TORONTO (Reuters) - A Canadian jury on Friday found two men guilty of planning to derail a passenger train traveling between Canada and the United States in a plot intended to instill fear and force the two countries to withdraw troops from Muslim lands.
The case against Tunisian postdoctoral student Chiheb Esseghaier, 32, and Raed Jaser, 37, a permanent Canadian resident of Palestinian descent, relied heavily on intercepted conversations between them and an undercover FBI agent.
The agent posed as a wealthy businessman with radical views who could help pull off the train attack and other violent plots, including plans to target political leaders.
After 10 days of deliberations, Canadian media reported the jury found Esseghaier guilty on all five charges he faced and found Jaser guilty on three of the four charges he faced. Both were found guilty on the key charges of conspiring to murder and participating in a terrorist group.
The jury was deadlocked on the charge against Jaser of conspiring to damage transportation property with the intent to endanger safety.
The two men will be sentenced at a later date. The conspiracy charges carry a maximum sentence of life, while participating in a terrorist group carries a maximum sentence of 10 years.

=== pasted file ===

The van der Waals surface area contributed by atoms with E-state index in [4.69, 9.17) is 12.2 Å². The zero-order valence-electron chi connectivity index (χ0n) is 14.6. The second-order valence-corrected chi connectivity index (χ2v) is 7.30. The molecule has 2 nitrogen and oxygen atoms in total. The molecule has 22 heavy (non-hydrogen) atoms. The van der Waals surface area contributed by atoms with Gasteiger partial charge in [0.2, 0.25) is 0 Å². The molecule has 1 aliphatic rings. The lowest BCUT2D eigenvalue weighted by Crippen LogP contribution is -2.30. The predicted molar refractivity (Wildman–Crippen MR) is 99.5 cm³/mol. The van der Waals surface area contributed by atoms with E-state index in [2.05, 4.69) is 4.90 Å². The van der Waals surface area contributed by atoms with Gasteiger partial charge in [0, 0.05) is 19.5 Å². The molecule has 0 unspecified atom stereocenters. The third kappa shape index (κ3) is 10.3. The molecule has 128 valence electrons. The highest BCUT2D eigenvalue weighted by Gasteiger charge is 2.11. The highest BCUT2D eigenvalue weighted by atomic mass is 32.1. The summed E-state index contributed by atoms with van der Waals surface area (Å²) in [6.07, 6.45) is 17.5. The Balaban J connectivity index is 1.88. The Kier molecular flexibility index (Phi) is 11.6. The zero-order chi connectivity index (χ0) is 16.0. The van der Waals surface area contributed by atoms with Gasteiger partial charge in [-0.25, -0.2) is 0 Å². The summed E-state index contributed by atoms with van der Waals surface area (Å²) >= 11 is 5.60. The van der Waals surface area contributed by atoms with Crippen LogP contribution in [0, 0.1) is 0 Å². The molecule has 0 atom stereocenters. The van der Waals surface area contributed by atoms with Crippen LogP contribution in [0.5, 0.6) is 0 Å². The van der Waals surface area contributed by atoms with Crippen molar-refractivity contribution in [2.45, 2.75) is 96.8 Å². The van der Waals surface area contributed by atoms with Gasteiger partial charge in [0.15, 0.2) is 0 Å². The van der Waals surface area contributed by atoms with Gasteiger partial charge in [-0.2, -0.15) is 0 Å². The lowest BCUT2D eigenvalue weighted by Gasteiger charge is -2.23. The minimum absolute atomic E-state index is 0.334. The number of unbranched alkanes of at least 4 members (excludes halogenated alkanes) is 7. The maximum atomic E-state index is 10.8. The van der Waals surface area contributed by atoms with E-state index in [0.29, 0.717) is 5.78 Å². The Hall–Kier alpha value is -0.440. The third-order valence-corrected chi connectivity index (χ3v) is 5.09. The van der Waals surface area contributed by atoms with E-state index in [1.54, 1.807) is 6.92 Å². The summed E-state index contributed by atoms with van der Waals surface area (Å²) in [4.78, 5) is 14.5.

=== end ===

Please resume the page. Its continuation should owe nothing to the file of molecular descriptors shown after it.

Jaser’s lawyer had argued that his client was a con man feigning interest in the alleged plots to scam money out of his co-accused and the agent.
Esseghaier refused to acknowledge the authority of the court and did not retain legal counsel, arguing that the Koran should be used as the sole legal reference. He occasionally dozed off during the month-long trial, while Jaser followed proceedings intently. Neither man mounted a defense nor took the stand.
The two men were arrested in April 2013, and police at the time said the plot was backed by al Qaeda.
The undercover agent, whose identity Judge Michael Code went to extraordinary lengths to protect, befriended Esseghaier on a flight before later being introduced to Jaser.
Journalists were moved to another courtroom during the agent’s testimony, which was given under the pseudonym, Tamer el-Noury, by which the accused pair knew him.
Prosecutor Croft Michaelson praised U.S. help with the investigation, saying the FBI agent’s work was central to the case.
“The case really largely turned on his investigative efforts, the effort he had made to successfully infiltrate this terrorist cell that was in our midst in 2012,” Michaelson said.
Reporting by Andrea Hopkins and Alastair Sharp; Editing by Chris Reese and Alan Crosby